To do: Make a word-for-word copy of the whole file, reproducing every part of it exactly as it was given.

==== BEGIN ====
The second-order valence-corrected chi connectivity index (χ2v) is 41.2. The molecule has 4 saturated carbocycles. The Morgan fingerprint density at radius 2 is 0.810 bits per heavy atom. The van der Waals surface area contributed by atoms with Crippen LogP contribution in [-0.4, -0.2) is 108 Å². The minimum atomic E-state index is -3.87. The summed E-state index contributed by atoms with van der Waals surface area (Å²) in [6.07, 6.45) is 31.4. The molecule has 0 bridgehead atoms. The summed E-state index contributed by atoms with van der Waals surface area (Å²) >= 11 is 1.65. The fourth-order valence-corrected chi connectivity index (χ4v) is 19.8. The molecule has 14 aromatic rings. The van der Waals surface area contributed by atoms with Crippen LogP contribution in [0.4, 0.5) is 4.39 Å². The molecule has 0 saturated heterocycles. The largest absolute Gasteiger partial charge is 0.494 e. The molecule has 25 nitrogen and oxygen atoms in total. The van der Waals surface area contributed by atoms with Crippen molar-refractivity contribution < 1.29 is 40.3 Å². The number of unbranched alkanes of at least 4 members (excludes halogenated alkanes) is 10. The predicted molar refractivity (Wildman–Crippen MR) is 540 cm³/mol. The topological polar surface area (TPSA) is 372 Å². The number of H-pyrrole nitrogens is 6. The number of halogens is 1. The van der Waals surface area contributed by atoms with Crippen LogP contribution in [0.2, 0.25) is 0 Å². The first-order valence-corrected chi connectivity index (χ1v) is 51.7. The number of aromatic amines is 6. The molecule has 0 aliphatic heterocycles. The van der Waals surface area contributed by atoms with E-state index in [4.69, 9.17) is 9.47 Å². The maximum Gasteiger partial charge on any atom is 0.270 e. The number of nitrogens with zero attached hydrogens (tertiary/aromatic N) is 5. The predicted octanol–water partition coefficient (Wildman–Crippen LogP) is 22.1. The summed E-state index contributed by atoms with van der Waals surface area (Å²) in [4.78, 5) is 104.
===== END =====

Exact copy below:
The second-order valence-corrected chi connectivity index (χ2v) is 41.2. The molecule has 4 saturated carbocycles. The Morgan fingerprint density at radius 2 is 0.810 bits per heavy atom. The van der Waals surface area contributed by atoms with Crippen LogP contribution in [-0.4, -0.2) is 108 Å². The minimum atomic E-state index is -3.87. The summed E-state index contributed by atoms with van der Waals surface area (Å²) in [6.07, 6.45) is 31.4. The molecule has 0 bridgehead atoms. The summed E-state index contributed by atoms with van der Waals surface area (Å²) >= 11 is 1.65. The fourth-order valence-corrected chi connectivity index (χ4v) is 19.8. The molecule has 14 aromatic rings. The van der Waals surface area contributed by atoms with Crippen LogP contribution in [0.4, 0.5) is 4.39 Å². The molecule has 0 saturated heterocycles. The largest absolute Gasteiger partial charge is 0.494 e. The molecule has 25 nitrogen and oxygen atoms in total. The van der Waals surface area contributed by atoms with Crippen molar-refractivity contribution < 1.29 is 40.3 Å². The number of unbranched alkanes of at least 4 members (excludes halogenated alkanes) is 10. The predicted molar refractivity (Wildman–Crippen MR) is 540 cm³/mol. The topological polar surface area (TPSA) is 372 Å². The number of H-pyrrole nitrogens is 6. The number of halogens is 1. The van der Waals surface area contributed by atoms with Crippen LogP contribution in [0.2, 0.25) is 0 Å². The first-order valence-corrected chi connectivity index (χ1v) is 51.7. The number of aromatic amines is 6. The molecule has 0 aliphatic heterocycles. The van der Waals surface area contributed by atoms with E-state index in [4.69, 9.17) is 9.47 Å². The maximum Gasteiger partial charge on any atom is 0.270 e. The number of nitrogens with zero attached hydrogens (tertiary/aromatic N) is 5. The predicted octanol–water partition coefficient (Wildman–Crippen LogP) is 22.1. The summed E-state index contributed by atoms with van der Waals surface area (Å²) in [4.78, 5) is 104.